Question: "Why does publisher X have such greedy business practices?"
Answer: "Companies exist to make money!"
I see this exchange a lot, and the sad thing is that both the question and the answer are misguided. Jim Sterling touched on this a few weeks ago, but I thought I'd dig a little deeper and talk about why the problem is cluelessness, not greed.
When people accuse a company of being "greedy", they make it sound like they think the company ought to make less money out of the kindness of their hearts. But this isn't really about money, or companies making too much. EA has been doing layoffs and struggling in various ways for years, and that doesn't make their behavior any less annoying to consumers. Apple and Starbucks are notorious for selling things with massive markups, yet both companies have rabid fans who can't wait to hand over their cash for the Next Delicious Thing. Meanwhile, people are becoming enraged at one-dollar items for sale in Dead Space 3. This isn't because people are mindless sheeple, or irrationally biased against EA, or because people are bad at math. It's because the most important aspect of these transactions isn't the price, but the consumer experience.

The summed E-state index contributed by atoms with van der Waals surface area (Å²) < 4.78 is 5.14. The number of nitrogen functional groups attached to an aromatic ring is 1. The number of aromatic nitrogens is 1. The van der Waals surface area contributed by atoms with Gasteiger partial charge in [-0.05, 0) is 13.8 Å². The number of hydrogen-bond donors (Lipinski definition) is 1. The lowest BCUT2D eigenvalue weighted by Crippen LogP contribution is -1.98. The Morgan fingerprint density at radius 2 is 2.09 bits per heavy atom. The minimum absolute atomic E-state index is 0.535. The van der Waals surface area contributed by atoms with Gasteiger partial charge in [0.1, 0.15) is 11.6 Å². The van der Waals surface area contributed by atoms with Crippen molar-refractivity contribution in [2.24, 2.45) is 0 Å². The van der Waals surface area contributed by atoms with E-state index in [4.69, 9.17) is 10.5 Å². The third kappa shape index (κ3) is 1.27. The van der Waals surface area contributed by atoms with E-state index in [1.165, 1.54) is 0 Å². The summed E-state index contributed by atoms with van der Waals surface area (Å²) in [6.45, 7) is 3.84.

About twenty-five years ago, fast food places invented the idea of the value meal, combo meal, or whatever you call it when you order one item to get several. Before this, you had to order your burger, fries, and a drink individually. With a combo meal, you could just order a single item for a single price. Sure, maybe you used to get a small drink and now you get a medium and you didn't usually get fries and now you do, but by gathering up the items under a single price point the restaurant can make things more convenient, get you to buy more food, and leave you with the impression that you somehow saved money. This was smart. This was a system devised by people who understood what consumers wanted and how they behaved.
The stupid way around would be to make more money by charging people for small items. Charge for napkins. Charge for condiments. Charge for the cup, the ice, the tray, and the utensils. Charge people to enter the store, charge them to talk with other patrons, charge them for the bathroom, for window seats, for privacy, and for access to WiFi. This is how EA has been selling their games.
People will call the second idea "greedy", even if it makes less money than the combo meal idea. This isn't about greed, it's about customers feeling respected and not being unduly hassled over trivial things. Even more importantly, this is about convenience.